Effects of Repeated-Sprint Training in Hypoxia on Sea-Level Performance: A Meta-Analysis.

Détails

ID Serval
serval:BIB_C81F3ADF0761
Type
Article: article d'un périodique ou d'un magazine.
Collection
Publications
Titre
Effects of Repeated-Sprint Training in Hypoxia on Sea-Level Performance: A Meta-Analysis.
Périodique
Sports medicine
Auteur(s)
Brocherie F., Girard O., Faiss R., Millet G.P.
ISSN
1179-2035 (Online)
0112-1642 (Print)
Statut éditorial
Publié
Date de publication
08/2017
Peer-reviewed
Oui
Volume
47
Numéro
8
Pages
1651-1660
Langue
anglais
Notes
Sports medicine (Auckland, N.Z.)
Publication types: Journal Article ; Review

Résumé
Repeated-sprint training in hypoxia (RSH) is a recent intervention regarding which numerous studies have reported effects on sea-level physical performance outcomes that are debated. No previous study has performed a meta-analysis of the effects of RSH.
We systematically reviewed the literature and meta-analyzed the effects of RSH versus repeated-sprint training in normoxia (RSN) on key components of sea-level physical performance, i.e., best and mean (all sprint) performance during repeated-sprint exercise and aerobic capacity (i.e., maximal oxygen uptake [[Formula: see text]]).
The PubMed/MEDLINE, SportDiscus(®), ProQuest, and Web of Science online databases were searched for original articles-published up to July 2016-assessing changes in physical performance following RSH and RSN. The meta-analysis was conducted to determine the standardized mean difference (SMD) between the effects of RSH and RSN on sea-level performance outcomes.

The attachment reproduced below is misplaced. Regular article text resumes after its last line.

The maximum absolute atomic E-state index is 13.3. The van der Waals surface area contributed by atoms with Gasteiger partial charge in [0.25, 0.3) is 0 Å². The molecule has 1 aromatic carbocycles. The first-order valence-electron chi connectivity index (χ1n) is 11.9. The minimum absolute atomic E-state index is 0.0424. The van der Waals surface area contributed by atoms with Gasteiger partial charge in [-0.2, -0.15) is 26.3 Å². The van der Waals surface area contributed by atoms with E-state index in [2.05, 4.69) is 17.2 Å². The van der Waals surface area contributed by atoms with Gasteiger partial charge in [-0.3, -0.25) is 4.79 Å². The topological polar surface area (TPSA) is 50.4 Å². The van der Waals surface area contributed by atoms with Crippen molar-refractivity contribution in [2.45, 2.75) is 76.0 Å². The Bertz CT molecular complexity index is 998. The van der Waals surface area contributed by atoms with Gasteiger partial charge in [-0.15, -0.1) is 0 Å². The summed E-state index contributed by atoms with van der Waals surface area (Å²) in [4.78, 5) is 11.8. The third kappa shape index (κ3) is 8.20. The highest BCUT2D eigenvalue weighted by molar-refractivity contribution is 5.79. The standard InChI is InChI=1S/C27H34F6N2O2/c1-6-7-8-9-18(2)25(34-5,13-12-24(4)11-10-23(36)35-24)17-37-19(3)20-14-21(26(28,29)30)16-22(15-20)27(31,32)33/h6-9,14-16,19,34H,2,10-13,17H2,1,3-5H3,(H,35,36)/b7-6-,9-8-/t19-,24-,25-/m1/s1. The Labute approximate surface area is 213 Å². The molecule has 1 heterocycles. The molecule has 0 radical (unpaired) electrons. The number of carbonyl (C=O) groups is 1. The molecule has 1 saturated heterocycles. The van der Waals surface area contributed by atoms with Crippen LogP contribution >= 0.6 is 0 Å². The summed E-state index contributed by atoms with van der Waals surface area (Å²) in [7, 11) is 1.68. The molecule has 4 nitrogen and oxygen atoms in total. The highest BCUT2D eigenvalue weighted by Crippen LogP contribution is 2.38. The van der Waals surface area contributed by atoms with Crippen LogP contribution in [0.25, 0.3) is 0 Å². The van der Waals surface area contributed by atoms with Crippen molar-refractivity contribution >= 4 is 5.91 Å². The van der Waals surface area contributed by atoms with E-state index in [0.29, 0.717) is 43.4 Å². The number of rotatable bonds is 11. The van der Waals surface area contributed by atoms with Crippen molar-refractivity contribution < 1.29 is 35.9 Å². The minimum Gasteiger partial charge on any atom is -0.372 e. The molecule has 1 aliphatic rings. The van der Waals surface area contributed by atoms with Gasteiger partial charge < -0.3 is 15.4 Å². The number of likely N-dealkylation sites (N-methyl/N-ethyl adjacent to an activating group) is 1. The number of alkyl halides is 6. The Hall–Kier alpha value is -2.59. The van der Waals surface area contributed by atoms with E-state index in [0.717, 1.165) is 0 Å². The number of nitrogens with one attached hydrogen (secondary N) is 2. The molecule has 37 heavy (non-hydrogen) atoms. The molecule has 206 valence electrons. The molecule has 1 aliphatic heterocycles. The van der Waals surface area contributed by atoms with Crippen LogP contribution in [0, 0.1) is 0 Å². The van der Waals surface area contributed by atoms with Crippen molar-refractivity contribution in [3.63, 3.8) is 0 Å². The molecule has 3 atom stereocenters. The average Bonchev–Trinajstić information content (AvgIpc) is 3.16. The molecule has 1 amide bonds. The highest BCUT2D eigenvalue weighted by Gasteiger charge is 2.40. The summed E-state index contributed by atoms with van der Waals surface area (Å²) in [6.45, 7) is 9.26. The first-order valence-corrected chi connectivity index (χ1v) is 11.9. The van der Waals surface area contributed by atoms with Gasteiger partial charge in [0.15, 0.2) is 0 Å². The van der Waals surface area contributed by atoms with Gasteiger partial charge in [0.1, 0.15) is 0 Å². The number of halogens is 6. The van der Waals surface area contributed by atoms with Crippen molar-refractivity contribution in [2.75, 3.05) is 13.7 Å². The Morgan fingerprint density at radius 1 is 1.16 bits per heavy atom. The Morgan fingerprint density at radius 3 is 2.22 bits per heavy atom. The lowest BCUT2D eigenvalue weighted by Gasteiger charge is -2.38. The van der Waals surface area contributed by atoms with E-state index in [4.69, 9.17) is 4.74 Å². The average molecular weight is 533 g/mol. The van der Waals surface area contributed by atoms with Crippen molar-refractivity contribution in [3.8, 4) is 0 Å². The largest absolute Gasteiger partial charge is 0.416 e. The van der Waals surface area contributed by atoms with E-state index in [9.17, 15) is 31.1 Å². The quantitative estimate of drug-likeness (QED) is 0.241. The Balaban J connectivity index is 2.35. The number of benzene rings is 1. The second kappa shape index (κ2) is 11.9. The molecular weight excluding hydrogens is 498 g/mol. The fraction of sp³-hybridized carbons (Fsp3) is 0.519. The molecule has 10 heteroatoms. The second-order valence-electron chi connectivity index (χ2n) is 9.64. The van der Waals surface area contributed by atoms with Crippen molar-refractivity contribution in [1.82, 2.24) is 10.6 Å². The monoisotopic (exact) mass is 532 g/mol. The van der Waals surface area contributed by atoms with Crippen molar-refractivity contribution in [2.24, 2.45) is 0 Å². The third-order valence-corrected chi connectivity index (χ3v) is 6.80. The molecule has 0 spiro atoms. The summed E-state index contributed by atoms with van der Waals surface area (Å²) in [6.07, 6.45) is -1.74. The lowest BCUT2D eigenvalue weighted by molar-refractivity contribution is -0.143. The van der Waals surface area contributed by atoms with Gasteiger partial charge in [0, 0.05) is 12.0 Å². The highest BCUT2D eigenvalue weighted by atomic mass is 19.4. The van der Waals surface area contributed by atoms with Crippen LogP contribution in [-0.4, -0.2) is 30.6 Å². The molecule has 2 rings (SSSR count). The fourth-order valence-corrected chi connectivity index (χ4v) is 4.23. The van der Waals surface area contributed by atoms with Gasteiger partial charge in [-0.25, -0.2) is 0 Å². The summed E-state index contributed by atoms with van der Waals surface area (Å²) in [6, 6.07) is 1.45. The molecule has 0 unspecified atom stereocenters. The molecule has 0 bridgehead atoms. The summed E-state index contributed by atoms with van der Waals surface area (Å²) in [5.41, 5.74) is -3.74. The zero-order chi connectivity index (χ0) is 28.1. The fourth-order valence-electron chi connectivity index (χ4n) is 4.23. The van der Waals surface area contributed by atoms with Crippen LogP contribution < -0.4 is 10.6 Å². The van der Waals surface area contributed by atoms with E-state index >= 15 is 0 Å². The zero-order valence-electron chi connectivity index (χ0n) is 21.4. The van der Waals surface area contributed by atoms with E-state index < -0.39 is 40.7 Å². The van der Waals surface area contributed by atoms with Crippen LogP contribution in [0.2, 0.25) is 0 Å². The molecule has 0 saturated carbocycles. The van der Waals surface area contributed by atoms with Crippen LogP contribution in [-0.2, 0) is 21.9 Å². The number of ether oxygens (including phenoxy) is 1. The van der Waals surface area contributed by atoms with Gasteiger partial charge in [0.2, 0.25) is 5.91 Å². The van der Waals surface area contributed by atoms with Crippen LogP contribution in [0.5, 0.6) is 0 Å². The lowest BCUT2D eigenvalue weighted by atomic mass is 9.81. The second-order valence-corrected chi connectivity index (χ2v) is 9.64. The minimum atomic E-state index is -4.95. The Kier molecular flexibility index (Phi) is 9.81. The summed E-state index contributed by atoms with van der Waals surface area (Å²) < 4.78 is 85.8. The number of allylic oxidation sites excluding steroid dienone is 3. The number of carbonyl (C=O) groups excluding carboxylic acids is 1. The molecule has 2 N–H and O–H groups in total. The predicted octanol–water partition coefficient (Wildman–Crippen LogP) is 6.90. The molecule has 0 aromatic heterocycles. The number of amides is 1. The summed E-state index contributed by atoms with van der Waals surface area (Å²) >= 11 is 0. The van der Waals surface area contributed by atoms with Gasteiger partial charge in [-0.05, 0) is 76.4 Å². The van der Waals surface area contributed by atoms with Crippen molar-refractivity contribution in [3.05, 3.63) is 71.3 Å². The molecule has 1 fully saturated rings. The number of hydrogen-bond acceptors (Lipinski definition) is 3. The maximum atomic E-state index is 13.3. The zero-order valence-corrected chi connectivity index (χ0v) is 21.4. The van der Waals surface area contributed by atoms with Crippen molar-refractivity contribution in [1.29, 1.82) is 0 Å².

After systematic review, nine controlled studies were selected, including a total of 202 individuals (mean age 22.6 ± 6.1 years; 180 males). After data pooling, mean performance during repeated sprints (SMD = 0.46, 95% confidence interval [CI] -0.02 to 0.93; P = 0.05) was further enhanced with RSH when compared with RSN. Although non-significant, additional benefits were also observed for best repeated-sprint performance (SMD = 0.31, 95% CI -0.03 to 0.89; P = 0.30) and [Formula: see text] (SMD = 0.18, 95% CI -0.25 to 0.61; P = 0.41).
Based on current scientific literature, RSH induces greater improvement for mean repeated-sprint performance during sea-level repeated sprinting than RSN. The additional benefit observed for best repeated-sprint performance and [Formula: see text] for RSH versus RSN was not significantly different.

Pubmed
Web of science
Création de la notice
15/02/2017 10:33
Dernière modification de la notice
03/03/2018 21:20
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